Replaced by voices inside our heads that instruct us to keep engaging in a child's strategy for safety.
Those voices that no longer serve our higher purposes, but keep plugging away based on an old self-preservation program that was written by our infant- or toddler-self.
Ignoring the Fear Voices
The last thing we want to do is pay conscious attention to the fear voices. The voices themselves are cunning, and do everything they can to keep us oblivious to them. They know they are more effective that way.
So instead of facing the fear programming inside, we typically lash outward at the world.
We see danger everywhere we look. (The entire TV news industry is simply an externalized form of that impulse on a large scale.)
We blame circumstances, or other people, or the economy, or our upbringing, for what's wrong. Collectively we look for scapegoats – immigrants, politicians, religious and ethnic groups.
And of course none of this works. We can feel better for a minute when we make ourselves the victim, or superior to someone else, but we soon need another strong hit to drown out the voices telling us that we're nothing, that what's wrong with us is unfixable and terminal and proof of our total unworthiness.
Embracing the Fear Voices
Paradoxically, the fear voices that have been our ruin for so long are also the source of our salvation.
The voices actually create the same internal experience as the events they are trying to protect us from. When we learn to stay with, then tolerate, then accept the feelings, we've just inoculated ourselves against the very thing we thought we feared.
As my coach Christian Mickelsen points out, the only thing we really fear is how an event is going to make us feel. And with the fear voices, we already feel that way, all the time!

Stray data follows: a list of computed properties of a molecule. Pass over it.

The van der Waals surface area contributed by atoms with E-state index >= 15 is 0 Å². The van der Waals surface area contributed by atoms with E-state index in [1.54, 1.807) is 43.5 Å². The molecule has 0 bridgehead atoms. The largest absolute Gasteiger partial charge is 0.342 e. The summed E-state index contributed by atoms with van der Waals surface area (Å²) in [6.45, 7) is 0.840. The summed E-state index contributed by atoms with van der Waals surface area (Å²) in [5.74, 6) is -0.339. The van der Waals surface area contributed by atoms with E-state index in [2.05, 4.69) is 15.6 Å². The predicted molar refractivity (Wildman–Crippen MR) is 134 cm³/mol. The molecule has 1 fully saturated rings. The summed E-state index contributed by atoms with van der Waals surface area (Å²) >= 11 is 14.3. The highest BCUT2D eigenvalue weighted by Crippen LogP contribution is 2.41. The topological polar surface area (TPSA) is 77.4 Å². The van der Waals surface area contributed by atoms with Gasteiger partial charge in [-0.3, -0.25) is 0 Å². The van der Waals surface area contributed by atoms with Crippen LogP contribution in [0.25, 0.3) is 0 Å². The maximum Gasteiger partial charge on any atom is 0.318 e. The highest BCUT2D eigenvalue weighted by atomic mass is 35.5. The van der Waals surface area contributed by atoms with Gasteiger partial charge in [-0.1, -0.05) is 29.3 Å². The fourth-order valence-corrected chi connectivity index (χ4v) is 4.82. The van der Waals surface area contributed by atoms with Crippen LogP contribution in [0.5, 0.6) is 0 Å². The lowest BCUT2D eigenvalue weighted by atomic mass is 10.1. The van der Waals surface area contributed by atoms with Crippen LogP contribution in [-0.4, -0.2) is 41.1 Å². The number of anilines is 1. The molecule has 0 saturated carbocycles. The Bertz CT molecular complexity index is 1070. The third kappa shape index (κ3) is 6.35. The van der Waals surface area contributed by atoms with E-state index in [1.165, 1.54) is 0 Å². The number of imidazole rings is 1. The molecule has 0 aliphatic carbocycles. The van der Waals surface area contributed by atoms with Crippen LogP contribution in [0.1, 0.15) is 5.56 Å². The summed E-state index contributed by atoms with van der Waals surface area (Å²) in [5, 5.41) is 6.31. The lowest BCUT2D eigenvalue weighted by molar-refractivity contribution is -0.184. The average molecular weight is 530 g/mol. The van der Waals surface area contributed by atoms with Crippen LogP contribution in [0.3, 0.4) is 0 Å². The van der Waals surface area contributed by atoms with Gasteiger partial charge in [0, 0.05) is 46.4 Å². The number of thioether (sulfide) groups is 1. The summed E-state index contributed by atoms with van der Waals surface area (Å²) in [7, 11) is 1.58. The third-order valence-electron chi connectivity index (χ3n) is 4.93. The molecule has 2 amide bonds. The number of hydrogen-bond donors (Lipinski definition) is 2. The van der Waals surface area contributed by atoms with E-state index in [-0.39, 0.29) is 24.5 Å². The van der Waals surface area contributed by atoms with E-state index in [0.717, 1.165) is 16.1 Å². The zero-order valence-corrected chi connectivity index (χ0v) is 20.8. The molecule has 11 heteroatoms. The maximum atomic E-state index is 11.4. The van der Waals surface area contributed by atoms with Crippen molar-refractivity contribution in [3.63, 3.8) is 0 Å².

But staying with them, not trying to push them away with positive thinking or can-do affirmations, and just letting them wash over us – is the first step in healing.
The feelings that we've been fearing for so long don't kill us, it turns out.
Instead, they give us a chance to reassess. To turn off the old security system that is terrorizing us from the inside, and install something that makes more sense for who we are today.
The Cave You Are Afraid to Enter
Joseph Campbell taught, "Where you stumble, there lies your treasure. The very cave you are afraid to enter turns out to be the source of what you are looking for. The damned thing in the cave, that was so dreaded, has become the center."
We tend to think of the bad stuff that's happened to us as "unfair" or "unfortunate." But it's really a template for the arc of our life – this is the ultimate underlying mission, to heal this wound, to correct this misperception, to come into relationship with Truth.
And when we do this for ourselves, we do it for the whole world. There's a great liberation in facing our fears and living life at the edge.
As Janis Joplin sang, "Freedom's just another word for nothing left to lose."
When we lose the need to protect ourselves from failure, from criticism, from unfairness, from helplessness; when we can live without the need to be right, or in control; when we can be ourselves, open and undefended – then we're free.
The Ultimate Entrepreneurial Freedom
That's the freedom that we're really after, as entrepreneurs and human beings.
The other kinds of freedom that we talk about all the time – freedom from a job, freedom to travel, freedom to set our own hours – are just proxies, just metaphors for that all-encompassing human freedom to be ourselves.
Without the constant courtroom drama of prosecutor and witness and defense attorney and judge and jury.
The real gift of our wounds is this opportunity to transcend them, the opportunity that lies before us in every moment.
Wherever we encounter the pain and the fear, there is the cave that beckons us, again and again, to lie down and not be afraid.
Your thoughts welcome – please share your comments below.